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Thread: Slots in a bracket?

  1. #1

    Slots in a bracket?

    Hi all,

    I'm fairly new to all hand tools and learning as i go along. I need to make a very specific bracket to fix part of a machine. This bracket needs slots in it, like these;

    DlmKJwi.jpg

    How can I make these?

    I had thought a series of holes then some filing with a dremel to smooth out the slot.

    I have tried with a hand held power drill but lining them up was impossible. Each hole would be somewhat out of line with the previous despite all best efforts. Then i tried with a drill press, but the bit wandered into previous holes and wouldn't complete the new hole.

    I had thought a series of holes then some filing with a dremel to smooth out the slot.

    All advice would be appreciated!

  2. #2
    Join Date
    Feb 2008
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    E TN, near Knoxville
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    I'd do this on a milling machine. Hold the metal firmly and use a short, inflexible end mill which can't wander even a little bit. Mill straight down on one end of the slot, then move the bed to machine the slot. Use plenty of lube/coolant. If you don't have a milling machine, an x-y table on a drill press might work with an end mill in the chuck. The speed may need to be lower than the drill press will handle though, I don't know. And a drill press may not be sturdy enough for precision. Do you know anyone in your area with a milling machine in their shop?

    Do the slots have to be perfect? One way that might work is drill each end hole then use one of the little metal-cutting disks on a Dremel to make a couple of parallel cuts between each set of holes, then file to smooth. I get a lot of use from the Dremel disks. One possible problem is the possible need to cut at a slight angle for tool clearance. Maybe the disk on flexible shaft would help.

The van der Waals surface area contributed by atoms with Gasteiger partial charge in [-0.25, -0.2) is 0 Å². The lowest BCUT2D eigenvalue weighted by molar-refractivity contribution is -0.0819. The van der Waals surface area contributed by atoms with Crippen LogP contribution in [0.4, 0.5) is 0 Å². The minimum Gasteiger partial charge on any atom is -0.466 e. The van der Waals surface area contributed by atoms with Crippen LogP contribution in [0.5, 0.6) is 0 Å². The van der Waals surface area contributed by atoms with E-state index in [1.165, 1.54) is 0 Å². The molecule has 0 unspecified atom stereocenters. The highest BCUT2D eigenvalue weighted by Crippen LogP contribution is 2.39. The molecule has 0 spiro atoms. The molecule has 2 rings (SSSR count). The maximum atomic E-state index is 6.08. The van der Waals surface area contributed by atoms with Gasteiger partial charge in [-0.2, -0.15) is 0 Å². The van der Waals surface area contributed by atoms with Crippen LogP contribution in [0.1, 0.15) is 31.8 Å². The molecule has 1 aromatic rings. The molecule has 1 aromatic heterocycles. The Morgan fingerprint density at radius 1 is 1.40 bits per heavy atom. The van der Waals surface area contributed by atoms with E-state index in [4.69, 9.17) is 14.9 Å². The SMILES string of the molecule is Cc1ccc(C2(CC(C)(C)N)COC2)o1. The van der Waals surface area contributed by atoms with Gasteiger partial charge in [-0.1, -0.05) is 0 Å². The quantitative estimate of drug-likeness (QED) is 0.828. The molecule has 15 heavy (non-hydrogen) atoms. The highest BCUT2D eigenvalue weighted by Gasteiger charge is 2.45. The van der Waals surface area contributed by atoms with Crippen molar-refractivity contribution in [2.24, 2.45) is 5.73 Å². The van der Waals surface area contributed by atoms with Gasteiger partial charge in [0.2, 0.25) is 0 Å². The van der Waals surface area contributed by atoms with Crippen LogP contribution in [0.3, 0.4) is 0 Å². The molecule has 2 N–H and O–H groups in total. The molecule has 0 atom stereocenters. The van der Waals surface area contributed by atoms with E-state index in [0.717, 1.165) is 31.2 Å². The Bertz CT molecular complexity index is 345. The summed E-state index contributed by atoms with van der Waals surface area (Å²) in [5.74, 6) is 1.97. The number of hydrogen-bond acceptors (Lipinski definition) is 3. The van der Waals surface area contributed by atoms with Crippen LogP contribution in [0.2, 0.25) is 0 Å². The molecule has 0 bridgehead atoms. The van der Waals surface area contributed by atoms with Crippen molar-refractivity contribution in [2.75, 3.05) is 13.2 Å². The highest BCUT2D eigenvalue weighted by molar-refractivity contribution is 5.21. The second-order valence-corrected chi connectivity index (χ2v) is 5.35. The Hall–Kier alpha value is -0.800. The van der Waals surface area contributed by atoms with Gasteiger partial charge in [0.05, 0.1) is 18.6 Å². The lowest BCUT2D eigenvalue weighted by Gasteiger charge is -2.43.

JKJ

  3. #3
    Join Date
    Feb 2007
    Location
    southeast Michigan
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    129
    As John indicated, a milling machine is the best tool for this job. But the cost to have a small machine shop make a part like that with 8 slots might surprise you. I used to have a very tight x-y table on an old drill press and it worked fairly well on aluminum but not so much on steel.

    Since you have a drill press you can drill holes that are exactly in line. The way to do this is by using a center drill (see picture) to start the position of each hole so the drill bit doesn't wander. Decent ones are fairly inexpensive and sets can be had for less than $15.

    You would need to lay out the position of each hole for all the slots on your piece. A scratch awl would help with this layout along with blue layout fluid, or a magic marker would also work. Mark the position of the hole at each end of each slot. Then mark the positions of holes in between the two. I would not go more than about a 20% overlap with each hole.

    Set up a fence on your drill press for the center line of the first 2 slots and drill away using the center drill first for the start of all holes in that line and then switching to whatever size drill you need. Move the fence for each of the other 3 center lines and repeat the process. You could use a dremel to grind away the remaining material but a vice, either bench or woodworking, and a decent file will probably get you there faster. Good luck.

  4. #4
    Join Date
    Feb 2008
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    E TN, near Knoxville
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    2,772
    Quote Originally Posted by John Ziebron View Post
    Since you have a drill press you can drill holes that are exactly in line. The way to do this is by using a center drill (see picture) to start the position of each hole so the drill bit doesn't wander.
    That's a great idea. I use the center drills with metal and a lot at the wood lathe for starting holes but using them to start a series of overlapping holes never occurred to me.

    JKJ

  5. #5
    Join Date
    Apr 2010
    Location
    Berkshire County in Western Ma
    Posts
    47
    Also a prick punch or center punch mark will assure your center drill holes will be right where you want them

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